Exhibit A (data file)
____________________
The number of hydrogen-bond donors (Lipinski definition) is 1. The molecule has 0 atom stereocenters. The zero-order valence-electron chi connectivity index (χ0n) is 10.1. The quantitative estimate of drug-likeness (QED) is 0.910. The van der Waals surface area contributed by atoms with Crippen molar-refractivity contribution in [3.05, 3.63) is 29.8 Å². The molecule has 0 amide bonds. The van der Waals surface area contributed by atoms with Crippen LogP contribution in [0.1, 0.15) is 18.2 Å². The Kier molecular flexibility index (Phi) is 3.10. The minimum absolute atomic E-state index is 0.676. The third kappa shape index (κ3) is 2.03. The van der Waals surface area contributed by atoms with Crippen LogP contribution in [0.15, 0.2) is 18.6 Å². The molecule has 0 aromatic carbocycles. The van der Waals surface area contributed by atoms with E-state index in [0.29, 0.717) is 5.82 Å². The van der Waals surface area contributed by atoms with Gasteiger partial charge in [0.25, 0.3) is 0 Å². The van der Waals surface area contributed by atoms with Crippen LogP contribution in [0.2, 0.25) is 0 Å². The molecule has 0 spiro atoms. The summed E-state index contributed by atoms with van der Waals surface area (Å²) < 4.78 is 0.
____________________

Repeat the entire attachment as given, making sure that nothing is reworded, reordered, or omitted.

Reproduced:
The number of hydrogen-bond donors (Lipinski definition) is 1. The molecule has 0 atom stereocenters. The zero-order valence-electron chi connectivity index (χ0n) is 10.1. The quantitative estimate of drug-likeness (QED) is 0.910. The van der Waals surface area contributed by atoms with Crippen molar-refractivity contribution in [3.05, 3.63) is 29.8 Å². The molecule has 0 amide bonds. The van der Waals surface area contributed by atoms with Crippen LogP contribution in [0.1, 0.15) is 18.2 Å². The Kier molecular flexibility index (Phi) is 3.10. The minimum absolute atomic E-state index is 0.676. The third kappa shape index (κ3) is 2.03. The van der Waals surface area contributed by atoms with Crippen LogP contribution in [0.15, 0.2) is 18.6 Å². The molecule has 0 aromatic carbocycles. The van der Waals surface area contributed by atoms with E-state index in [0.29, 0.717) is 5.82 Å². The van der Waals surface area contributed by atoms with Gasteiger partial charge in [0.25, 0.3) is 0 Å². The van der Waals surface area contributed by atoms with Crippen LogP contribution in [0.2, 0.25) is 0 Å². The molecule has 0 spiro atoms. The summed E-state index contributed by atoms with van der Waals surface area (Å²) < 4.78 is 0.